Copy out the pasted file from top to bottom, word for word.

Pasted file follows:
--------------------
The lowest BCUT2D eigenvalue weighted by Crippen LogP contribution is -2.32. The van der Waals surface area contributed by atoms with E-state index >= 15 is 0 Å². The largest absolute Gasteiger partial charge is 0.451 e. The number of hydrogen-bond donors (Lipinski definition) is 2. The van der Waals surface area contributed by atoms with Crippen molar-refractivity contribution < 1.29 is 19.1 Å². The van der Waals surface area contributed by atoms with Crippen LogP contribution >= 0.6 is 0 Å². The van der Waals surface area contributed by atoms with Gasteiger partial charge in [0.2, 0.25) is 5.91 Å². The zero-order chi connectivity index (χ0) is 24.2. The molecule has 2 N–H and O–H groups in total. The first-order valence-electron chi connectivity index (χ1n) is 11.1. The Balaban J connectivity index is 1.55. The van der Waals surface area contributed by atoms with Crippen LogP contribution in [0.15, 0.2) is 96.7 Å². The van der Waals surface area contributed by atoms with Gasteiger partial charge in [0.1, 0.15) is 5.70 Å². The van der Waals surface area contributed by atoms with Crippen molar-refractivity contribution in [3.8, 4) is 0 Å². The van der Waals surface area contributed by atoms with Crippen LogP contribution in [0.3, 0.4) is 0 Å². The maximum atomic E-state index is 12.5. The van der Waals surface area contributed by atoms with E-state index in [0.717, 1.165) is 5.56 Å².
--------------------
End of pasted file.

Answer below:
The lowest BCUT2D eigenvalue weighted by Crippen LogP contribution is -2.32. The van der Waals surface area contributed by atoms with E-state index >= 15 is 0 Å². The largest absolute Gasteiger partial charge is 0.451 e. The number of hydrogen-bond donors (Lipinski definition) is 2. The van der Waals surface area contributed by atoms with Crippen molar-refractivity contribution < 1.29 is 19.1 Å². The van der Waals surface area contributed by atoms with Crippen LogP contribution >= 0.6 is 0 Å². The van der Waals surface area contributed by atoms with Gasteiger partial charge in [0.2, 0.25) is 5.91 Å². The zero-order chi connectivity index (χ0) is 24.2. The molecule has 2 N–H and O–H groups in total. The first-order valence-electron chi connectivity index (χ1n) is 11.1. The Balaban J connectivity index is 1.55. The van der Waals surface area contributed by atoms with Crippen LogP contribution in [0.15, 0.2) is 96.7 Å². The van der Waals surface area contributed by atoms with Gasteiger partial charge in [0.1, 0.15) is 5.70 Å². The van der Waals surface area contributed by atoms with Crippen molar-refractivity contribution in [3.8, 4) is 0 Å². The van der Waals surface area contributed by atoms with Crippen LogP contribution in [0.3, 0.4) is 0 Å². The maximum atomic E-state index is 12.5. The van der Waals surface area contributed by atoms with E-state index in [0.717, 1.165) is 5.56 Å².